The money from empty homes is kept by local government at national level and redistributed. It is not kept by the Government. I make that absolutely clear because otherwise it gives a false impression to assume that it just goes into the Treasury and gets lost; it is redistributed.

Baroness Hamwee: My Lords, when the Minister says "redistributed", does that mean the money forms part of the revenue support grant?

Lord Rooker: My Lords, yes. The money is redistributed from central government to local government. I suppose that it would get lost in terms of tracking where it actually is, but it does not get lost completely. It is redistributed back to local government. Let us face it, I do not know what the figure is but some 70 to 80 per cent of local government expenditure is financed from central government. That is what the revenue support grant is all about. It is worth something like 30 billion—or more than 30 billion. It is a huge sum of money. This money would be part of that.

Baroness Hamwee: My Lords, not exactly, because clearly it will not be an additional sum. It is going to be incorporated into the revenue support grant and used to dent the amount of money that the Government have to provide. So it is not truly coming back to local government, it is coming back as part of the revenue settlement. As that is not really what I raised, I am extremely grateful to the Minister for having answered that. I am also pleased to have given him the opportunity to place on record what the Local Government Association Conservative Group thought. It is always refreshing that he should know the details of what is put forward. The Minister's eyes are everywhere, and that is such a good thing.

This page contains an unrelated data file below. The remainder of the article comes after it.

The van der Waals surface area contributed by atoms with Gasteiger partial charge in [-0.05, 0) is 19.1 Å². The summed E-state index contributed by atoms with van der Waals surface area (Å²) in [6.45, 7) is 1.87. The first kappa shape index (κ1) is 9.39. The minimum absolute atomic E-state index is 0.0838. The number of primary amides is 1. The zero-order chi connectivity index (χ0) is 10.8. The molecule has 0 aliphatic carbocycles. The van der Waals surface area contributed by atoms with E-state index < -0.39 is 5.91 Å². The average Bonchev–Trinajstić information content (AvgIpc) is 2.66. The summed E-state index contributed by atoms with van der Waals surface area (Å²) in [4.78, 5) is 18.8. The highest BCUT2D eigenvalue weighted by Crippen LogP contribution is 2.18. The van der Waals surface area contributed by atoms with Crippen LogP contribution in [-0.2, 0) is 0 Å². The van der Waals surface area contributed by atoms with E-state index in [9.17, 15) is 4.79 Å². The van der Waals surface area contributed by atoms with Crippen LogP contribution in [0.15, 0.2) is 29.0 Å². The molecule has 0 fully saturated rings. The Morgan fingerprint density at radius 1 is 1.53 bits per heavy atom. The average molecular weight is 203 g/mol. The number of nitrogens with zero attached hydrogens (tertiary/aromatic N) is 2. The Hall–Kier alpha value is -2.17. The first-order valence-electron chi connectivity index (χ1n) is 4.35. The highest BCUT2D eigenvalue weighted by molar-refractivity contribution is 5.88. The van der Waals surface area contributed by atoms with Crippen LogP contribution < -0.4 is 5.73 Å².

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The main burden is that the 50 per cent raised on second homes should be kept by the local authority. If it wants to spend it on housing or on related environmental issues it is entitled to do so. In that case, I shall leave it to the good sense of local government to decide what it wants to do. I beg leave to withdraw the amendment.

Amendment, by leave, withdrawn.

Lord Bassam of Brighton moved Amendment No. 68:


    Page 41, line 6, at end insert—


"(2) For section 12 of that Act (discounts: special provision for Wales) there is substituted—
"12 DISCOUNTS: SPECIAL PROVISION FOR WALES
(1) The National Assembly for Wales may for any financial year by regulations prescribe one or more classes of dwelling in Wales for the purposes of subsection (3) or (4) below.
(2) A class of dwellings may be prescribed under subsection (1) above by reference to such factors as the Assembly sees fit and may, in particular, be prescribed by reference to—
(a) the physical characteristics of dwellings, or
(b) the fact that dwellings are unoccupied.